# Da Vinci Project – Color by Number with Equations for High School

Subject
Resource Type
Format
PDF (3 MB|19 pages)
Standards
\$1.50
\$1.50

#### Also included in

1. Da Vinci Projects combine ingenuity, math, and art. Leonardo Da Vinci was one of the greatest minds that ever lived. He is famous for his art, but he was also one of the most prolific inventors and mathematicians of the Renaissance Era. Da Vinci Projects require students to create something wholly o
\$5.00
\$9.00
Save \$4.00

### Description

Da Vinci Projects combine ingenuity, math, and art. Leonardo Da Vinci was one of the greatest minds that ever lived. He is famous for his art, but he was also one of the most prolific inventors and mathematicians of the Renaissance Era. Da Vinci Projects require students to create something wholly original, complete rigorous mathematics, and use art as a part of their creation or an example of their understanding.

The purpose of this Da Vinci project is to allow students the opportunity to use creativity to invent a color by number activity that demonstrates mastery of equation operations. This project focuses on finding solutions for a variable using distribution, absolute value, and radicals. Students will create equations with variables on both sides of the equal sign and use real-world scenarios. Students will then complete the activity created by a peer and grade the work of the peer using the rubric provided.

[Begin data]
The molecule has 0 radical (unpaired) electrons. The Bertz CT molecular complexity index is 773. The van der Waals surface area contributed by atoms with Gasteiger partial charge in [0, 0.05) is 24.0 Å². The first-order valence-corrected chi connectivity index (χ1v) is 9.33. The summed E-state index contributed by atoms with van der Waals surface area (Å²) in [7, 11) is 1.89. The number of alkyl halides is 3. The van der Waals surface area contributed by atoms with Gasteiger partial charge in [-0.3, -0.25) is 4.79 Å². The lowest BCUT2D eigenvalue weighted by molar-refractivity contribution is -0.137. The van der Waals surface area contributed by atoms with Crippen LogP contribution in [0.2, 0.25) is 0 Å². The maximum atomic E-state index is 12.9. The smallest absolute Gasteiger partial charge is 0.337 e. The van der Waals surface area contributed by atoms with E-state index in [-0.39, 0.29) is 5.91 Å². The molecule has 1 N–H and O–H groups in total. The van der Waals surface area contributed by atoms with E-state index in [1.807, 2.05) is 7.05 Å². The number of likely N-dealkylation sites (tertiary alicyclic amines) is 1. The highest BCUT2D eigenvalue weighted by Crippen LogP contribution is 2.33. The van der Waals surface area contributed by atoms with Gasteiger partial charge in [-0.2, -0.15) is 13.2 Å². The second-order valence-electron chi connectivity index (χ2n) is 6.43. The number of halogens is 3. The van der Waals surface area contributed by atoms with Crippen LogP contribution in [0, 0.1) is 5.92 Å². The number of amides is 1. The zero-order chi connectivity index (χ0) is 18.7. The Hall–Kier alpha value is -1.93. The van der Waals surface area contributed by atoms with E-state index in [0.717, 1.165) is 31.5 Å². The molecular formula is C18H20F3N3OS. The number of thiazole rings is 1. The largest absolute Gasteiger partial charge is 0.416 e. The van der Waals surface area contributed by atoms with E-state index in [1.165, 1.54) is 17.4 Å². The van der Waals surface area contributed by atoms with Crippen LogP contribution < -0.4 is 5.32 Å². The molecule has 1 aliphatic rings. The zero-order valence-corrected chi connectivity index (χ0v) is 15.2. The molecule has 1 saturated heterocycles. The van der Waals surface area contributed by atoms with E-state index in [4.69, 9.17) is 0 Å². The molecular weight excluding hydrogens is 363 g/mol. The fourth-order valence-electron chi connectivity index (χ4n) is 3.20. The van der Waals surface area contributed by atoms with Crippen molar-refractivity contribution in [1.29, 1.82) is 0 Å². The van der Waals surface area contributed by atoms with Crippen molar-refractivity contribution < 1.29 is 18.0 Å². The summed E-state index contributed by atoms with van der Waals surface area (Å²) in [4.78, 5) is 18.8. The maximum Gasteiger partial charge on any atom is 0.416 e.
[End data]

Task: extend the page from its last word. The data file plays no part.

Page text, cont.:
- Da Vinci Project – Color by Number Instructions for Teachers

- Da Vinci Project – Color by Number Instructions & Answer Key

- Da Vinci Project – Color by Number Rubric

- Supplies list

- Differentiation Suggestions for struggling students

- Extension Task Ideas based on Multiple Intelligences pairings

- Student Sample of a Completed Project

**************************************************************************************************

Customer Tips: How to get TPT credit for future purchases:

Go to your “My Purchases” page. Next to each purchase, you'll see a “Provide Feedback” button. Simply click it and you will be taken to a page where you can give a quick rating and leave a short comment for the product. Each time you give feedback, TPT gives you feedback credits that you may use to lower the cost of your future purchases. I'd really love it if you'd rate the resource after downloading! Feedback is so VERY important!

**************************************************************************************************

Click on the green star next to my store logo to receive upcoming sales, freebie and product launches, and email updates!

Here's to a successful year!

Absolute Value

Wendy Petty

Petty415@gmail.com

For more Project Based Learning with Mathematics available at my store: https://www.teacherspayteachers.com/Store/Absolute-Value. This project was created and provided by Absolute Value.

Total Pages
19 pages
Rubric only
Teaching Duration
50 minutes
Report this Resource to TpT
Reported resources will be reviewed by our team. Report this resource to let us know if this resource violates TpT’s content guidelines.

### Standards

to see state-specific standards (only available in the US).
Attend to precision. Mathematically proficient students try to communicate precisely to others. They try to use clear definitions in discussion with others and in their own reasoning. They state the meaning of the symbols they choose, including using the equal sign consistently and appropriately. They are careful about specifying units of measure, and labeling axes to clarify the correspondence with quantities in a problem. They calculate accurately and efficiently, express numerical answers with a degree of precision appropriate for the problem context. In the elementary grades, students give carefully formulated explanations to each other. By the time they reach high school they have learned to examine claims and make explicit use of definitions.